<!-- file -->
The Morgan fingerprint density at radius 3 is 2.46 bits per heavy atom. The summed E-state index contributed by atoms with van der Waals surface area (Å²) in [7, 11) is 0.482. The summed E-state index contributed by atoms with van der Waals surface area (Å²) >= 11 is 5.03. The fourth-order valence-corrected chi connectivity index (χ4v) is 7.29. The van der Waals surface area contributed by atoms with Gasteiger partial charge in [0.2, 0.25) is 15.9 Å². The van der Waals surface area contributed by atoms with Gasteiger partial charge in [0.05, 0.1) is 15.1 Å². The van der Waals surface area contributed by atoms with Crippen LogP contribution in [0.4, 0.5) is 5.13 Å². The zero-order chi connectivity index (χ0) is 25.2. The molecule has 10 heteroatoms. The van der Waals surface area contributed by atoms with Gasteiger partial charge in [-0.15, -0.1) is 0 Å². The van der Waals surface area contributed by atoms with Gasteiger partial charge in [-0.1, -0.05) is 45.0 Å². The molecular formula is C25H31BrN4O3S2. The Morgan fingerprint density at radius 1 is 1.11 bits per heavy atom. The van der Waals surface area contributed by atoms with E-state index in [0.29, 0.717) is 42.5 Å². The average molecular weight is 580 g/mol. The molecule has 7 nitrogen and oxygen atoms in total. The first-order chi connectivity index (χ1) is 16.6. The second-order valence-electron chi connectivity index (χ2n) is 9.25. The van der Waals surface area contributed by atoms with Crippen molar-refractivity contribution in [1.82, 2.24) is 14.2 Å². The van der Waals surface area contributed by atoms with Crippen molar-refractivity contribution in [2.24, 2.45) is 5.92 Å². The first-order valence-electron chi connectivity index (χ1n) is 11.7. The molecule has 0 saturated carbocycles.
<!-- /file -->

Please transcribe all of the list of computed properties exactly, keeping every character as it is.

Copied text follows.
The Morgan fingerprint density at radius 3 is 2.46 bits per heavy atom. The summed E-state index contributed by atoms with van der Waals surface area (Å²) in [7, 11) is 0.482. The summed E-state index contributed by atoms with van der Waals surface area (Å²) >= 11 is 5.03. The fourth-order valence-corrected chi connectivity index (χ4v) is 7.29. The van der Waals surface area contributed by atoms with Gasteiger partial charge in [0.2, 0.25) is 15.9 Å². The van der Waals surface area contributed by atoms with Gasteiger partial charge in [0.05, 0.1) is 15.1 Å². The van der Waals surface area contributed by atoms with Crippen LogP contribution in [0.4, 0.5) is 5.13 Å². The zero-order chi connectivity index (χ0) is 25.2. The molecule has 10 heteroatoms. The van der Waals surface area contributed by atoms with Gasteiger partial charge in [-0.15, -0.1) is 0 Å². The van der Waals surface area contributed by atoms with Gasteiger partial charge in [-0.1, -0.05) is 45.0 Å². The molecular formula is C25H31BrN4O3S2. The Morgan fingerprint density at radius 1 is 1.11 bits per heavy atom. The van der Waals surface area contributed by atoms with E-state index in [0.29, 0.717) is 42.5 Å². The average molecular weight is 580 g/mol. The molecule has 7 nitrogen and oxygen atoms in total. The first-order chi connectivity index (χ1) is 16.6. The second-order valence-electron chi connectivity index (χ2n) is 9.25. The van der Waals surface area contributed by atoms with Crippen molar-refractivity contribution in [1.82, 2.24) is 14.2 Å². The van der Waals surface area contributed by atoms with Crippen molar-refractivity contribution in [2.24, 2.45) is 5.92 Å². The first-order valence-electron chi connectivity index (χ1n) is 11.7. The molecule has 0 saturated carbocycles.